Piper: Apple's $3.9B component deal more evidence of Apple television

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Comments

  • Reply 61 of 87
    You may be able to stop paying the cable or phone company for TV service but you still need them for internet, otherwise how do you plan to access iTunes?



    They will either have to make a deal with Apple or will use their power to slow this model.



    In this end this would be great for consumers though.
  • Reply 62 of 87
    zoetmbzoetmb Posts: 2,602member
    Apple will not get into the consumer large-screen HDTV market. As smart as Apple has been, it would be a disaster for them.



    The HDTV market is a low-margin market. Apple cannot compete against LG, Samsung and Toshiba and probably not even against Panasonic or Sony.



    Apple might be able to compete at the high end of the market, but Pioneer, who had plasma sets with the highest quality picture, failed and left the market, even though their sets are still in great demand by video geeks.



    Furthermore, Apple's simplification of product design would probably work against them in this case. HDTVs have numerous inputs/outputs, including legacy connections. Most sets support composite video, composite S-Video, component video and HDMI as well as analog, TosLink and in some cases, coax digital in and out. Knowing Apple, they'd stick their mini-display port on there and be done with it and limit the connectivity of other devices. Now I'm not saying that all the legacy connections are absolutely necessary, but it's what the marketplace expects.



    Most modern sets have some web apps and connectivity built-in to support Pandora, Netflix, Amazon On-Demand and many others. Apple would probably only support Apple TV or links to the iTunes store.



    I think Apple would produce a set that has a great design and looks fantastic when shut off. I think their menu design would kill everyone else's (although I'm not all that impressed with Apple TV). But I think they would not be interested in necessarily providing the best picture quality and they probably wouldn't provide ISF control access for calibrators. And since they'd probably be priced among the most expensive sets in the market, I don't see how they'd be successful, except among those who must have Apple everything.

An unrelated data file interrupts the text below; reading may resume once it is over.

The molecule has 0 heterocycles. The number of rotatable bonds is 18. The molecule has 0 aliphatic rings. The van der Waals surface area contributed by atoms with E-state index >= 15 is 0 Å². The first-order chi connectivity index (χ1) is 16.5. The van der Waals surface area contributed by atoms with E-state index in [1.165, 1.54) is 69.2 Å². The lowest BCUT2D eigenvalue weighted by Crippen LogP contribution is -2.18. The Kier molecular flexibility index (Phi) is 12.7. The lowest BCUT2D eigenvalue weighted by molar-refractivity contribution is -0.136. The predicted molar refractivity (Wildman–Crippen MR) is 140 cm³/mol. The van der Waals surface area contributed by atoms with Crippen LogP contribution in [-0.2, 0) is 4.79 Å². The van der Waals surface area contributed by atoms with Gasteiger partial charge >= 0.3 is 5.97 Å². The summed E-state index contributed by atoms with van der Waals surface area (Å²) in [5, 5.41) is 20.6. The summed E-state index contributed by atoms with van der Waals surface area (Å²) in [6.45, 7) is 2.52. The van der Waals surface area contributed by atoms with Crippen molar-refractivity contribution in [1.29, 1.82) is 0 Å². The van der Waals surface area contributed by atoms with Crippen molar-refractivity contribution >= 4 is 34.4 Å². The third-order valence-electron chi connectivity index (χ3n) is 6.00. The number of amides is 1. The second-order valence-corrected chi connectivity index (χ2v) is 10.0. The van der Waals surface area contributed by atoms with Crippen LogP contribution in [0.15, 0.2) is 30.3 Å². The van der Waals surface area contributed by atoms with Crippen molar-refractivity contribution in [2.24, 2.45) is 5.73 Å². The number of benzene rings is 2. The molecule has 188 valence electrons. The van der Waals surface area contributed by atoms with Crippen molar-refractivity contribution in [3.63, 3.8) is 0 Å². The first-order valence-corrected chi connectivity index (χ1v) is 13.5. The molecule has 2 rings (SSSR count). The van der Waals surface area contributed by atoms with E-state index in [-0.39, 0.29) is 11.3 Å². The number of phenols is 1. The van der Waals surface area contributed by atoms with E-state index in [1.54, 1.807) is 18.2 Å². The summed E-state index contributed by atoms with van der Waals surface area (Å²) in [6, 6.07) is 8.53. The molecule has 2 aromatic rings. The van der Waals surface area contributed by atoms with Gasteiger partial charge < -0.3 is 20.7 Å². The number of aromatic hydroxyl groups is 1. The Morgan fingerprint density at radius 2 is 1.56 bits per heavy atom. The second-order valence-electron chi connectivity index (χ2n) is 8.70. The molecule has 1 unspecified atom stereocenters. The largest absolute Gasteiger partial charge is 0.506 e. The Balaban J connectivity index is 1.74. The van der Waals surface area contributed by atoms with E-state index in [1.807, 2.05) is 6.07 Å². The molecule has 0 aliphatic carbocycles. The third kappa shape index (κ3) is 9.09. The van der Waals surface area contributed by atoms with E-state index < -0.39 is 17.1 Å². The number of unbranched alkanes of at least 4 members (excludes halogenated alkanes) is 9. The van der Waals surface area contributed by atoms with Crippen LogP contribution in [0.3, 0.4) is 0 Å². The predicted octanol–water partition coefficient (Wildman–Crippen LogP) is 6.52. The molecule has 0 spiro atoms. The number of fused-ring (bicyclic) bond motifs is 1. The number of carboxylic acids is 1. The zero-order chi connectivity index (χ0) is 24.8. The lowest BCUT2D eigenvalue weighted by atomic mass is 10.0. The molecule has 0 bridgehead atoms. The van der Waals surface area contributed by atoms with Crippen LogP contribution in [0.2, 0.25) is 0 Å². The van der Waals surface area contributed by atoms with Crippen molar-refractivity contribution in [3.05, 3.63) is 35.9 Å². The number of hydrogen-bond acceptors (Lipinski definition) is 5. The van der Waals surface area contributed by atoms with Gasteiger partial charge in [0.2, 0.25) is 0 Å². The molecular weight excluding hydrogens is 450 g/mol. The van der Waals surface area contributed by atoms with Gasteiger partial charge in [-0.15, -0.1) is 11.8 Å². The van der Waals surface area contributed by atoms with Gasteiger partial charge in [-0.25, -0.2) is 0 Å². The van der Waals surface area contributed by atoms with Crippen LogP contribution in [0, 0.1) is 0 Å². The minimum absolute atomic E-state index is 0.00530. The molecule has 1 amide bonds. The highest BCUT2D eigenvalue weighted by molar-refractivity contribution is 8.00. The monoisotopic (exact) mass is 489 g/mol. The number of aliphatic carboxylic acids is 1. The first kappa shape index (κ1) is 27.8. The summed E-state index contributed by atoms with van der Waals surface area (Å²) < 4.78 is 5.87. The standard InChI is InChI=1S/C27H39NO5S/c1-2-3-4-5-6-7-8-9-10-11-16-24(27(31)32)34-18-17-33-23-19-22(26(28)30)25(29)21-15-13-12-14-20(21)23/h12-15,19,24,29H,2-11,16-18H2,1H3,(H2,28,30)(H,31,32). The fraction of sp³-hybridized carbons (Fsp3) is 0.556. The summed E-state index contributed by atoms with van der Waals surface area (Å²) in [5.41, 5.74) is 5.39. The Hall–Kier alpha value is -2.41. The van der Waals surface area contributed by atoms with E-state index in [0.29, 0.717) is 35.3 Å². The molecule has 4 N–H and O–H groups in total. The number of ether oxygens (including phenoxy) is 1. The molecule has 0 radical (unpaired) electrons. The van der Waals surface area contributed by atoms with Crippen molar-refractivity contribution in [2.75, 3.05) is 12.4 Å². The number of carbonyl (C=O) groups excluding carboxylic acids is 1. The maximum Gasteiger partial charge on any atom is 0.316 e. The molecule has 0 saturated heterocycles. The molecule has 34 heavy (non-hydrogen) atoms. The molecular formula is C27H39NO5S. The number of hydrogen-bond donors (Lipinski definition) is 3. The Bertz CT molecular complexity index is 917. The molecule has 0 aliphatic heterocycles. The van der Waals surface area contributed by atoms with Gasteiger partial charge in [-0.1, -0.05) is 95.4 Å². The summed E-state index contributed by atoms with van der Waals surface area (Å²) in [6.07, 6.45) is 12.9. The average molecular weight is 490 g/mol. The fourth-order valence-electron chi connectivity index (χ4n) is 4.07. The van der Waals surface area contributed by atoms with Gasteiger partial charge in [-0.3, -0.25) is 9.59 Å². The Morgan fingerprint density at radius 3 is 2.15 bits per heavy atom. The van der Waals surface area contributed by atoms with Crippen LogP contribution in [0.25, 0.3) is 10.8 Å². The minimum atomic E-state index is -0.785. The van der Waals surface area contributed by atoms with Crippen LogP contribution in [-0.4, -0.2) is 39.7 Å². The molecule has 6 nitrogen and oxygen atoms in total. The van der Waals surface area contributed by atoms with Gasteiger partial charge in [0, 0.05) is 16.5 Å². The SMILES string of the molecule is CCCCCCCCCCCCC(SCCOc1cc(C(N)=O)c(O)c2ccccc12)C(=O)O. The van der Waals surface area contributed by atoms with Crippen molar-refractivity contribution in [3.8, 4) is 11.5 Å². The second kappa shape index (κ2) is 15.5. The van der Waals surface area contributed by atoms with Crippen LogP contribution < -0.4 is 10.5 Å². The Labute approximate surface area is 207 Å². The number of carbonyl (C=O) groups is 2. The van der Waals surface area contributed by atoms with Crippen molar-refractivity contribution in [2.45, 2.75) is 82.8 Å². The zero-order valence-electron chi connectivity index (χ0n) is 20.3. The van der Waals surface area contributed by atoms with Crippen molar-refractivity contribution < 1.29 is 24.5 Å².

The electronics manufacturers come out with new models every year. As the year progresses, the price of current models varies considerably. Apple doesn't do this. Even after new models are released, the price of previous Apple models drop only modestly. In addition, street prices tend to be way below list price. Apple would have a hard time competing with this. For example, Sony's 2010 model 55" KDL-EX710 started out at $2500. Sony has changed the price since its release to as little as $1800. Best Buy was recently selling this set for $1499. When the 2011 models are released in April, this set could drop to as low as $1000. And Sony is a relatively high-priced supplier.



    On the other hand, if Apple produced a set that had the picture quality of a Pioneer Kuro, it would probably be the one time that I would sleep outside a store overnight to be one of the first in line to acquire a set.
  • Reply 63 of 87
    filburtfilburt Posts: 398member
    Quote:
    Originally Posted by christopher126 View Post


    If they did do it...it would be an LED TV, right? Plasma and LCD are old technology where LED is the brightest, best picture and thinnest, newest tech, right?



    I agree the tv companies were hoping 3D was going to be like "color" TV's were to BW TV's back in the olden days....3D looks like it has fizzled!



    You mean OLED (e.g., AMOLED)? OLED is still super expensive for large screen and has many issues so frankly, I do not see that happening for awhile. Heck, OLED isn't used on any Apple products.